Whereas school based youth courts benefit the education system by training students to step into the roles of prosecutors, defenders, jurors and judges and experience first-hand how our legal system functions;
Whereas community/juvenile justice based youth courts are a preferred alternative to more punitive juvenile justice discipline by 1) requiring youth to accept responsibility and pay back the community; 2) employing restorative justice mandating that respondents make amends though writing letters of apology, performing community service, and mandatory jury duty on the youth court; 3) linking troubled teens to needed services including tutoring, mentoring, and anger-management classes; 4) utilizing students as the primary resource needed for operations thereby reducing personnel costs;
Whereas youth courts of all types benefit society by stemming the tide of students into the school to prison pipeline and improving school and community climate by keeping non-violent students in school rather than putting them on the streets with zero tolerance disciplinary policies;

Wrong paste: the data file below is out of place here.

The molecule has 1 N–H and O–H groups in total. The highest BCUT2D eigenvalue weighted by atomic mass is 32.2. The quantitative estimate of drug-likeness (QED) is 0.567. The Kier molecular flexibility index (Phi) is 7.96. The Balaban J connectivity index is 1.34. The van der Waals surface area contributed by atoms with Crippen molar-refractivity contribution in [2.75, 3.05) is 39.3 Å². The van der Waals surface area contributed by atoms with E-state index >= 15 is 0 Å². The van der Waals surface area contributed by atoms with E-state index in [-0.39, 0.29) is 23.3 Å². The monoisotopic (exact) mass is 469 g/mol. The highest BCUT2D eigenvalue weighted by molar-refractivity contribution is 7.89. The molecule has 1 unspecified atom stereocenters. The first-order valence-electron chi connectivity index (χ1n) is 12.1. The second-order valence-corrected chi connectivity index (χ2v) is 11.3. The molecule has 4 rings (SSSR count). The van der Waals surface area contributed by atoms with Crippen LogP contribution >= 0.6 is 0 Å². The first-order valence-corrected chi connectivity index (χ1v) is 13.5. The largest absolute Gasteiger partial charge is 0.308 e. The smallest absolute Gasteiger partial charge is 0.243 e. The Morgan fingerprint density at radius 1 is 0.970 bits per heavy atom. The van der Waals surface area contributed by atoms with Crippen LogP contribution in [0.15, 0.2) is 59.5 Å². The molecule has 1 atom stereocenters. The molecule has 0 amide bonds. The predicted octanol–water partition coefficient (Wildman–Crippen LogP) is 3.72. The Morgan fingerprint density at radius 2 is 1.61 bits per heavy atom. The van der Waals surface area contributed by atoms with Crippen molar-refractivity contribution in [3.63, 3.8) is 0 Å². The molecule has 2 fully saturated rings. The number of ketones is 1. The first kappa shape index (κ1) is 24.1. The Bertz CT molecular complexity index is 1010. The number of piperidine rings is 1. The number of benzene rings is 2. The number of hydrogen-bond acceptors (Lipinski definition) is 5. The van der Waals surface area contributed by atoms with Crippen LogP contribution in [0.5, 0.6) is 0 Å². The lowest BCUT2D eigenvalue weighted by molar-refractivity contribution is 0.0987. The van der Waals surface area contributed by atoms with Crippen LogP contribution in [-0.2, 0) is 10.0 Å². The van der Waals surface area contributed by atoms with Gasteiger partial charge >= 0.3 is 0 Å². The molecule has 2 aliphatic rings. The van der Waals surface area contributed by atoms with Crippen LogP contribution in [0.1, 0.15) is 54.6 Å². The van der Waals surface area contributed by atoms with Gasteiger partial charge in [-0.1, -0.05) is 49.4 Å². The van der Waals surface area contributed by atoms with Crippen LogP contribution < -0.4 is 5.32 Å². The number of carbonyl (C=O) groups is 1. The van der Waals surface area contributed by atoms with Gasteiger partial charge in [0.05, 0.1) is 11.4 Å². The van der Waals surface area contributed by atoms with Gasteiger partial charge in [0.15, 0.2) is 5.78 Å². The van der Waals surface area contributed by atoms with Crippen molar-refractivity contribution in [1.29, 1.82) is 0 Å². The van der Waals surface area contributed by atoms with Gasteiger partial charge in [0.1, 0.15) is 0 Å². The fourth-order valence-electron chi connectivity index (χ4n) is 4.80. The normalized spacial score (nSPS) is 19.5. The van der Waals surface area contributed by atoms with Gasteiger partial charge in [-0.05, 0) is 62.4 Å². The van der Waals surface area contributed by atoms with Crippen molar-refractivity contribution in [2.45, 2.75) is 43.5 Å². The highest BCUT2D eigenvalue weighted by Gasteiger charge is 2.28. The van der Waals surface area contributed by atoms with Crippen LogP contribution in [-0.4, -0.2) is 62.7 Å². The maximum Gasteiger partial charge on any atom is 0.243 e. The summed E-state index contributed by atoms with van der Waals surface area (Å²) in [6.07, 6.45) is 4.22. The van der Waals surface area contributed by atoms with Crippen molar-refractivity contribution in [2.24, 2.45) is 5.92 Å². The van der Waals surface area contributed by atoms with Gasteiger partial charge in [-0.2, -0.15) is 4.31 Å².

Whereas youth courts of all types provide needed academic enhancement by providing a venue for youth to learn to think on their feet, ask probing questions, build self-confidence, increase public speaking and teamwork competencies, develop consensus building skills – all skills they will utilize the rest of their lives;
Whereas youth courts of all types benefit the entire community by reconnecting youth to the rule of law, law enforcement, and the justice system;
Whereas youth courts of all types provide a unique civic education platform for youth to engage in hands on application of democratic principles which evidence-based research has shown is the most effective tool to teach citizenship skills;
Whereas youth courts of all types train youth to employ restorative justice principles, respect the rights of others, demonstrate that every youth can contribute and feel valued, and show that bad behavior creates risks and can destroy their future;